Maximize Nutrition by Making it Meaningful for Families


Written by Linda Handel, RDCD

When you think of family reunions and other family celebrations, what is the first thing you think about? Perhaps your Aunt Mary’s favorite potato dish or maybe the dish that has been passed down from generation to generation or it may be the traditional prayer that is said or a family song that is sung.

Food connects us all. Food is central to culture and to family traditions, and when it comes to health and nutrition, culture also plays a significant role. Beliefs about the cause and treatment of illness, as well as how to stay healthy vary between cultures and between families. This can influence the role that physical activity and nutrition play in the life of a family. Early care and education professionals are in a position to help meet the needs and improve the health and nutrition of the children and families they serve. The key to maximizing efforts is using a culturally competent and relevant approach.

Learning a culturally competent approach is a process supported by various research models and themes helping to define it. For a provider, it comes down to learning to engage families in authentic conversations by asking open-ended questions, listening carefully, speaking respectfully, and involving families when providing care and education.

To effectively support children and their families in making healthier food choices and improve health outcomes that still align with their values, its important to understand their food habits, preferences and practices. Begin by exploring these elements by asking questions out of genuine curiosity. Remember that in the best conversations, we take turns disclosing information and asking questions without the expectation of a certain answer. By suspending all assumptions, a meaningful conversation can take place. Here are a few questions that can help to begin conversations:

  • What are your family’s favorite foods and what foods do you commonly eat?
  • What foods does your family typically shop for? Where do you find your favorite and
  • frequently-eaten foods?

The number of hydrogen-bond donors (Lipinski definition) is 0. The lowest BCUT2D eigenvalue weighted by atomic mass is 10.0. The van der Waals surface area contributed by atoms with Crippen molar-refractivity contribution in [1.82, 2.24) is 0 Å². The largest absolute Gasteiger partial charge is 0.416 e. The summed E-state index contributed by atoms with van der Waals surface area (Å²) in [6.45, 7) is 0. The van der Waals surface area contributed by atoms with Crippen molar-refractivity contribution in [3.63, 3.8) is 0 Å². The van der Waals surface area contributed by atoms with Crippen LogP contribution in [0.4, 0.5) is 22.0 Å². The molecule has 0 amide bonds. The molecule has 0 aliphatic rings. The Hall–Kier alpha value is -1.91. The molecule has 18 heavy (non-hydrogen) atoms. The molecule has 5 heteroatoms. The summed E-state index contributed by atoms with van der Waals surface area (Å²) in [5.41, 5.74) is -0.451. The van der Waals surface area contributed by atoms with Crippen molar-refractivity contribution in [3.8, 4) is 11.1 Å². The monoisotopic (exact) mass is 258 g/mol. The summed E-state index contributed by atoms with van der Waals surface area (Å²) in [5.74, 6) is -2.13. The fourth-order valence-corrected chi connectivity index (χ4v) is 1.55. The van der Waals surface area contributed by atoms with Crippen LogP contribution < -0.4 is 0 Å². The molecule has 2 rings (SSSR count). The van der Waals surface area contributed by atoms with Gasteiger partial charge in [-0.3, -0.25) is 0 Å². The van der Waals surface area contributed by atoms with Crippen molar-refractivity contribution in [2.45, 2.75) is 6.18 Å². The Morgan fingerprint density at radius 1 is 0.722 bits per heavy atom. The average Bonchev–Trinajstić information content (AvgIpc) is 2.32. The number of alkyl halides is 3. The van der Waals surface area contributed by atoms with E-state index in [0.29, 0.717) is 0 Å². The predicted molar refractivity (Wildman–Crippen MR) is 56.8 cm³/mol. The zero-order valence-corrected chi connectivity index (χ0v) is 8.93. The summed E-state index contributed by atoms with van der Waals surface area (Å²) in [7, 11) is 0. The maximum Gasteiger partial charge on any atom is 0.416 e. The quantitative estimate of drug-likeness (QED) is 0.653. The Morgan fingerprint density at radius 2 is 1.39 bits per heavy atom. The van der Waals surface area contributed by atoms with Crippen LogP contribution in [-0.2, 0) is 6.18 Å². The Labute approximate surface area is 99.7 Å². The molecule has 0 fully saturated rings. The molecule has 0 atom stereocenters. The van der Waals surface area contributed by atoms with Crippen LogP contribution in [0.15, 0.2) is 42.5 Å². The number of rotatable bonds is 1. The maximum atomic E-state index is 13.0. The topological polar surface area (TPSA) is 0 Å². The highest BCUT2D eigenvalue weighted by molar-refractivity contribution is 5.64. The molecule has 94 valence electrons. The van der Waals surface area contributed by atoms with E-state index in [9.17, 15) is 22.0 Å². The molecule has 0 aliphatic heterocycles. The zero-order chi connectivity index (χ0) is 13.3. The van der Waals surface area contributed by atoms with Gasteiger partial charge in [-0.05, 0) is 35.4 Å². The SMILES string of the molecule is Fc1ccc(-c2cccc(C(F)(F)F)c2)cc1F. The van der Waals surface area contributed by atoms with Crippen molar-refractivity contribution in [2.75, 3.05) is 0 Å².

• Tell me about the experience of preparing food in your family. Who is involved? How
  • are foods prepared?
  • What are mealtimes like for your family?
  • How would you describe the role of food in your family’s life? Does it play a role in
  • health? And if so, which foods contribute most to your health? Do you have any
  • favorite remedies that you use when you are sick? What are they?
  • Tell me about the best days of the year for your family. Are these holidays? What role does food play in those special occasions? Who do you share these times with?
  • Tell me about your family’s experience in trying new foods.

As you engage in these cross-cultural exchanges, you can then adapt your intended health and nutrition messages, for example the US Dietary Guidelines for Americans, Let’s Move Child Care health strategies, or your own nutrition policies, into messages that will resonate with families.

You may need to make adjustments as needed to make them appropriate for the families you serve. It may be helpful to first test your idea with a few family members or with a committee. For example, if you have families with specific religious beliefs or practices, discuss possible food options to achieve the best nutrition possible for their child.

Enjoy your cultural nutrition exploration! The journey is one which you will reap the benefits of improved communication, pleasure in promoting good health and maximizing early childhood nutrition!

References & Additional Resources
1. Cultural Competence and Health, Instructor’s guide
2. National Center for Cultural Competence
3. USDA FNS Core Messages, pg.16

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